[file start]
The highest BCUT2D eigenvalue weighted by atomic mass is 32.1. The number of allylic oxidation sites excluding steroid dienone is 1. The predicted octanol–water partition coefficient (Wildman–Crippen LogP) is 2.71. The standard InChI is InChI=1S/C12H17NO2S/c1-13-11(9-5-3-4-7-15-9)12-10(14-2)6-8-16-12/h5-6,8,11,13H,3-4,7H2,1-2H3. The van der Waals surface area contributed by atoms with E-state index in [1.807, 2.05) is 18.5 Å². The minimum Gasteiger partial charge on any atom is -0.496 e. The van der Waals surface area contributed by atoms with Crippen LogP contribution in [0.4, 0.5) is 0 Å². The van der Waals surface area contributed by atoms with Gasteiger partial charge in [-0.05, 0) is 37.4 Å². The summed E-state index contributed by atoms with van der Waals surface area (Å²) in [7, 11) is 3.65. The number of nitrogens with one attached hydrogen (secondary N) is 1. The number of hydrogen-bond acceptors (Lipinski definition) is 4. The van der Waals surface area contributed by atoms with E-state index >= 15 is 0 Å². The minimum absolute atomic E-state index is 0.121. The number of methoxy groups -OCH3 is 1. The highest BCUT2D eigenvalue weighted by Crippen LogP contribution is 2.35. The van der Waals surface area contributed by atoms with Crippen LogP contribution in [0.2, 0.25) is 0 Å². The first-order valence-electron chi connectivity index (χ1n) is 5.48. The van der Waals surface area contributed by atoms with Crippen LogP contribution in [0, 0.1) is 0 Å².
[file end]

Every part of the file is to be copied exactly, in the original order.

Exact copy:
The highest BCUT2D eigenvalue weighted by atomic mass is 32.1. The number of allylic oxidation sites excluding steroid dienone is 1. The predicted octanol–water partition coefficient (Wildman–Crippen LogP) is 2.71. The standard InChI is InChI=1S/C12H17NO2S/c1-13-11(9-5-3-4-7-15-9)12-10(14-2)6-8-16-12/h5-6,8,11,13H,3-4,7H2,1-2H3. The van der Waals surface area contributed by atoms with E-state index in [1.807, 2.05) is 18.5 Å². The minimum Gasteiger partial charge on any atom is -0.496 e. The van der Waals surface area contributed by atoms with Crippen LogP contribution in [0.4, 0.5) is 0 Å². The van der Waals surface area contributed by atoms with Gasteiger partial charge in [-0.05, 0) is 37.4 Å². The summed E-state index contributed by atoms with van der Waals surface area (Å²) in [7, 11) is 3.65. The number of nitrogens with one attached hydrogen (secondary N) is 1. The number of hydrogen-bond acceptors (Lipinski definition) is 4. The van der Waals surface area contributed by atoms with E-state index >= 15 is 0 Å². The minimum absolute atomic E-state index is 0.121. The number of methoxy groups -OCH3 is 1. The highest BCUT2D eigenvalue weighted by Crippen LogP contribution is 2.35. The van der Waals surface area contributed by atoms with Crippen LogP contribution in [0.2, 0.25) is 0 Å². The first-order valence-electron chi connectivity index (χ1n) is 5.48. The van der Waals surface area contributed by atoms with Crippen LogP contribution in [0, 0.1) is 0 Å².